Stop abusing the placeholder attribute

The placeholder attribute saves web developers from using JavaScript solutions to tackle a simple task: display a placeholder text in a form input. Right now though, the bulk of all forms using this attribute is doing it wrong. By using this feature in a way that was never intended developers create confusion amongst visitors, sometimes even leading to unusable forms. On top of that it opens the door for data integrity issues.

According to the W3C HTML5 specification on the placeholder attribute its intended use is clear:

The placeholder attribute represents a short hint (a word or short phrase) intended to aid the visitor with data entry. A hint could be a sample value or a brief description of the expected format.

Meaning you can have a text input that has a label in front of it saying “job title”, and a placeholder that says “e.g. CEO and philanthropist”. It’s a great way to indicate what kind of data, being the format or content, you’re expecting from a visitor. The W3C also states:

The placeholder attribute should not be used as an alternative to a label.

And that’s where the majority of developers go wrong. They do just that, crippling the user experience.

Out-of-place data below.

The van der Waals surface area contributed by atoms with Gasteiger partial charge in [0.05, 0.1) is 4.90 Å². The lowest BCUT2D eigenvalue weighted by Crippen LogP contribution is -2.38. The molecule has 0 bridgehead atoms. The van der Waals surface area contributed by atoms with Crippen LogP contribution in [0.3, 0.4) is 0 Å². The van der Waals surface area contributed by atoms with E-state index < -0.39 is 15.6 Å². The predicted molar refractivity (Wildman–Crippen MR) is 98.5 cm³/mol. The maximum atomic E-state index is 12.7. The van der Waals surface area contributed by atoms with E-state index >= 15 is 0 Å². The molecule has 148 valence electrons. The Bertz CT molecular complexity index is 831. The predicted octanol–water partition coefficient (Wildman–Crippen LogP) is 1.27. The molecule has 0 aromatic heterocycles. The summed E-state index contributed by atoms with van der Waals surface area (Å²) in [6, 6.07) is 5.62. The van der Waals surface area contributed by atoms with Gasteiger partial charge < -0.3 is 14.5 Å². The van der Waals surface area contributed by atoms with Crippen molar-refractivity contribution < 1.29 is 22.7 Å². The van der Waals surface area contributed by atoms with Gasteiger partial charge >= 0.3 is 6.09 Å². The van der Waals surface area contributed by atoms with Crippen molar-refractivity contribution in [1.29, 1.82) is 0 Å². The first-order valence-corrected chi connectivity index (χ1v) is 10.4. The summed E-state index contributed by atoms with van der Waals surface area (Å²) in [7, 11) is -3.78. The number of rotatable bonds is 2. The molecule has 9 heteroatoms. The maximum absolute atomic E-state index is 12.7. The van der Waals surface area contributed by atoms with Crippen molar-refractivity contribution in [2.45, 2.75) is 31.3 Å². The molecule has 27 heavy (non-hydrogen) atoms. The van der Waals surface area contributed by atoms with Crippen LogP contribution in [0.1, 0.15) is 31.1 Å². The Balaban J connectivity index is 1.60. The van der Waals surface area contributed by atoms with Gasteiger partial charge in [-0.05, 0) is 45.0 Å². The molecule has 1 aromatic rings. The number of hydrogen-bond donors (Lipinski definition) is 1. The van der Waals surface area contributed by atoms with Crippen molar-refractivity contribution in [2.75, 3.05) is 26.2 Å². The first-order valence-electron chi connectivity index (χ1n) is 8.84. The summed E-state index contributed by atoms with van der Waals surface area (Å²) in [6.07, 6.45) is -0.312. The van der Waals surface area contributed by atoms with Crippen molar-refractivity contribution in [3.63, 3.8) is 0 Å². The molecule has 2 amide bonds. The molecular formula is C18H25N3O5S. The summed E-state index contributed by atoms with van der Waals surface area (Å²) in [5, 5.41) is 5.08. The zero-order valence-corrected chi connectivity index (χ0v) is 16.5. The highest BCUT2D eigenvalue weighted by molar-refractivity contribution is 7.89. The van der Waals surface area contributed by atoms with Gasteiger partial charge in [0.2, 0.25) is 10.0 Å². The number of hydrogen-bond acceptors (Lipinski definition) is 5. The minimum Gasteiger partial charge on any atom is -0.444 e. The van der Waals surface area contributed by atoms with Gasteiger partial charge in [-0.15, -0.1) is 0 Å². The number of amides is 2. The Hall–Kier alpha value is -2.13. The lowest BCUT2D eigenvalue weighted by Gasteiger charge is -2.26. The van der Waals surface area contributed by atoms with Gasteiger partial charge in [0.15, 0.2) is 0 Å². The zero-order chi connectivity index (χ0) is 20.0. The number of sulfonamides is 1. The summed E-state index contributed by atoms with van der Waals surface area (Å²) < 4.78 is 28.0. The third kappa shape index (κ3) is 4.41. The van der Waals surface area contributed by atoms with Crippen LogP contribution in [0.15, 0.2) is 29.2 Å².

First, there’s missing context. Once a visitor focusses on a form input he has to remember what it is again he’s supposed to fill in. It could be some secondary phone number, but was it for his cellphone or office phone? The only way to an answer is clicking outside of the input and giving it focus again. In case he already entered some data, he will need to remove that first.

Then there’s validation. After submitting the form something may be wrong. The visitor is often shown an input with a red border and the generic “please check your input”, or something more specific along the lines of “please enter your phone number without dashes or spaces” (which is a retarded error, you should fix that for the visitor on the server side anyway). Should we really expect a visitor to copy his input to the clipboard, lose focus, read what he was supposed to enter, focus on the input, paste his original text back in and fix any mistakes?

Last but not least there’s the problem of data integrity. For instance, when a form starts with two inputs, for first and last name, a visitor may enter his last name first (in some countries it’s customary to enter your last name first). When done filling out the form he glances over it, making sure it looks fine. After submitting there’s no error, so apparently we’re all good. Now the database has a first name for last name and the other way around.

Bottom line: always provide a label that goes with an input. Yes, you will have to take that into account in your design. Yes, it will make your form take up more space. Yes, it will make it way easier for a user to submit a form. As an added bonus this also works on older, non-HTML5 capable browsers. A form should be perfectly usable without placeholders.